During their PGY-4 and PGY-5 years indirect supervision replaces somedirect supervision in accordance with the resident’s experience and progress. Residents should continue to expand on the knowledge and skills gained in the first two years. While they are under constant supervision of attendings and do not have the privileges to sign treatment plans, they must develop independence in making treatment decisions and in radiation planning. PGY-4 and PGY-5 residents are expected to formulate more complex treatment plans that include precise dosing schedules, radiation oncology technologies, discussion of therapeutic options, and combined modality care that may include surgery and/or chemotherapy. The attending discusses these aspects of the care plan with the resident after the H+P has been completed. PGY-4 and PGY-5 residents should set up the patient themselves first, preferably underindirect supervision with direct supervision immediately available by the attending, and then seek input from and approval by the attending. PGY-4 and PGY-5 trainees should complete the tumor volume and normal structure delineations independently, under indirect supervision with direct supervision immediately available by the attending and then review these with the attending prior to transferring these volumes to the dosimetrists for treatment planning.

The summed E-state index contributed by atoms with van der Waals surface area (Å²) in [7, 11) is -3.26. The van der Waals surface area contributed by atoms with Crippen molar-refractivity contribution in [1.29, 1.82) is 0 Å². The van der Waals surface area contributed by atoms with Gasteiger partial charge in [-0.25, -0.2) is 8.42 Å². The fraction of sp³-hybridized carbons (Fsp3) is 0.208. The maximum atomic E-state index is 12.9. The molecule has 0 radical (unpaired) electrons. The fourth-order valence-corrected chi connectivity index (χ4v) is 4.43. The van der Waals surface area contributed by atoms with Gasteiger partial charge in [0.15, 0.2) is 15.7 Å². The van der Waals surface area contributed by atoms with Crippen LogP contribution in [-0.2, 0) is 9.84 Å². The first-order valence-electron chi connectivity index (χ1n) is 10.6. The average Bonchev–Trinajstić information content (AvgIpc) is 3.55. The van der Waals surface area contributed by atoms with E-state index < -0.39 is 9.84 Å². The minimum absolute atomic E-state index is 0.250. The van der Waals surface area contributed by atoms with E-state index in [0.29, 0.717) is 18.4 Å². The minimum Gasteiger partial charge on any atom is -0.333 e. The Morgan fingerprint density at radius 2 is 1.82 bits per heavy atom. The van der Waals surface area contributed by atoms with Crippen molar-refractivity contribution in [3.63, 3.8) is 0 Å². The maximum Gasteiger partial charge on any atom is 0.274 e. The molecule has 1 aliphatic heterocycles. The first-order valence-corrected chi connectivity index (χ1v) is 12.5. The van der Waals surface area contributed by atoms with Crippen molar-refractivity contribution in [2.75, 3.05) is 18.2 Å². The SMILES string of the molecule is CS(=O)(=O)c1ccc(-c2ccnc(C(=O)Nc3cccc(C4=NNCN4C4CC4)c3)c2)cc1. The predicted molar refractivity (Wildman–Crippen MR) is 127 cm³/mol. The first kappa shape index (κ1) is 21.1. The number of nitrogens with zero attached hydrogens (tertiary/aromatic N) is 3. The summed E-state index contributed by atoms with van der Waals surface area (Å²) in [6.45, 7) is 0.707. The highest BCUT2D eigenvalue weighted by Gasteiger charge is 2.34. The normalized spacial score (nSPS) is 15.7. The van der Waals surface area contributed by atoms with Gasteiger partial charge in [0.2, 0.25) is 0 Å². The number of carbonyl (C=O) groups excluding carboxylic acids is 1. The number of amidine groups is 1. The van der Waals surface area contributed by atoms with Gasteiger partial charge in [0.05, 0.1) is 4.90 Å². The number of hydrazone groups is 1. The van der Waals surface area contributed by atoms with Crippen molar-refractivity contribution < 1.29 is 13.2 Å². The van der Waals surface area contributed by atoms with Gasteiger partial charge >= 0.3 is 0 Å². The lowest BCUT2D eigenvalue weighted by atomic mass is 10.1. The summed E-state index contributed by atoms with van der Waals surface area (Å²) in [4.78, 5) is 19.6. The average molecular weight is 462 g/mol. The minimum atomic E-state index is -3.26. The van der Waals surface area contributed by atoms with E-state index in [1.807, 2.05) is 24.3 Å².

In formulating a care plan, the ability of the resident to synthesize data from published studies and the literature must be formally assessed through the Critical Appraisal Exercise (PBLI). This formal exercise and evaluation takes place once per rotation and is documented in E*Value. The evaluation is based on specific criteria including the ability of the resident to refine the question, use logical and focused search strategy, summarize the study into clinically relevant metrics, critically appraise the study, and discuss limitations of current evidence. These evaluations, completed for each rotation, are reviewed by the program director at her individual semi-annual meetings with each resident as well as by the Program Evaluation And Improvement Committee (PEIC).